Book Reviews -- By: Anonymous
FM 21:3 (Summer 2004) p. 104
Truth in Translation: Accuracy and Bias in English Translations of the New Testament, by Jason David Beduhn. Lanham, MD: University Press of America, 2003. Pp. xix + 199.
When reading a work of fiction, one should never examine the conclusion before enjoying the entire work and the progress leading up to that finish. To do otherwise would spoil the enjoyment that the reader would naturally anticipate as the plot slowly unfolds. In contrast, when reading non-fiction, the reader often does well first to examine the conclusions and interpretations drawn by the author lest he become embedded in a tangled mass of biased evidence designed to support and establish those conclusions without a sufficient basis.
In regard to the present volume, this reviewer immediately turned to the end of Beduhn’s attractively printed book in order to determine precisely what issues of “accuracy” and “bias” might be involved in his subject matter, with the additional interest in seeing what translations he might suggest as the most accurate and least biased, as well as the contrary. It was quite a shock to learn by this means that the most accurate and least biased translation according to Beduhn was the Jehovah’s Witnesses’ New World Translationl
This amazing conclusion immediately raised questions of methodology: under what criteria and by what means could any writer-orthodox or heterodox-make such an astounding claim? That particular translation is well-nigh universally rejected within all Christian theological circles, regardless of liberal, conservative, or neo-orthodox orientation. In fact, this consensus against the New World Translation normally is predicated upon the fact that this particular translation is itself based on theological bias and is one of the few English translations of the Bible that genuinely reflects a grossly inaccurate translation. It thus would seem that Beduhn’s conclusion would require a difficult and convoluted methodology in order for it to be established.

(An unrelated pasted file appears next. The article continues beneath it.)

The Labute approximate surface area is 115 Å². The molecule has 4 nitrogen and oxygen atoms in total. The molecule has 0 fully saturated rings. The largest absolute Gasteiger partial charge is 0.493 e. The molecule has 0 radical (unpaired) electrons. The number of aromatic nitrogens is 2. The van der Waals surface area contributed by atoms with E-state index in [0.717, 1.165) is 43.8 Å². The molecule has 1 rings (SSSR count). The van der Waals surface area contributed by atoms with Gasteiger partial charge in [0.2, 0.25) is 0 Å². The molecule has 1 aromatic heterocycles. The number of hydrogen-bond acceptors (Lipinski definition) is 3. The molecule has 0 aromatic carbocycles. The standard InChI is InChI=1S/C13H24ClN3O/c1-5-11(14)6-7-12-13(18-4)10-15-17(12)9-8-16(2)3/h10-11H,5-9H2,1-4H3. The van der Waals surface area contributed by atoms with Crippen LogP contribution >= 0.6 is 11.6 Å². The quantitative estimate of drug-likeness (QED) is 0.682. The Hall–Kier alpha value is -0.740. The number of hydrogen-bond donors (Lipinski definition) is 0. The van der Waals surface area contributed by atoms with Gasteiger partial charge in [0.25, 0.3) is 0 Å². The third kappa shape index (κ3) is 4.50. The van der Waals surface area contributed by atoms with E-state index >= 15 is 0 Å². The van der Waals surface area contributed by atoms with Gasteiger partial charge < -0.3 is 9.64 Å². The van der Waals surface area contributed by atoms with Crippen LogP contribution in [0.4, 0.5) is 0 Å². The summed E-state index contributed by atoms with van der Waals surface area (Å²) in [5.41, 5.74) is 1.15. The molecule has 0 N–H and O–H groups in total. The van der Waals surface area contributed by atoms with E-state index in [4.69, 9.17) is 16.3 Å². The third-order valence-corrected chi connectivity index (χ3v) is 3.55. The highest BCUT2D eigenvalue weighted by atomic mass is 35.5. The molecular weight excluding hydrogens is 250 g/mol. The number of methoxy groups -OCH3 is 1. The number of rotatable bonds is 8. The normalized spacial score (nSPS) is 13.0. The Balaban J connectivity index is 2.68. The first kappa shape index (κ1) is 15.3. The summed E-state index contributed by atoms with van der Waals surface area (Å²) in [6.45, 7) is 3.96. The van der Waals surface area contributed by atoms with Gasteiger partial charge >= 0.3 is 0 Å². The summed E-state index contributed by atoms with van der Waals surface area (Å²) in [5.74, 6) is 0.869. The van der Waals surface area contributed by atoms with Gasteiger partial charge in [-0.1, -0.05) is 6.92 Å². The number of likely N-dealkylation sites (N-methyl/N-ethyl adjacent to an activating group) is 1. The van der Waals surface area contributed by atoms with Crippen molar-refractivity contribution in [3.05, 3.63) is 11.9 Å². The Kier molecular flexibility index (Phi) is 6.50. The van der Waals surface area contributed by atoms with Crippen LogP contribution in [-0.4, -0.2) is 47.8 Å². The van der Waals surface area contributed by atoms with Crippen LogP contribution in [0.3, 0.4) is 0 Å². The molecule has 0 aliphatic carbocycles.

Given Beduhn’s conclusion, the next item checked was Beduhn’s biographical data, to see whether he might be either a Jehovah’s Witness himself or involved in some non-orthodox affiliation. Beduhn serves as associate professor of religious studies at Northern Arizona University in Flagstaff. His religious degrees are predominately secular: a B.A. in religious studies from the University of Illinois; a M.T.S. in New Testament and Christian origins from Harvard, and a Ph.D. in the comparative study of religions from Indiana University. His area of
FM 21:3 (Summer 2004) p. 105
specialization appears to be “Biblical Studies and Manichaean Studies,” but w...
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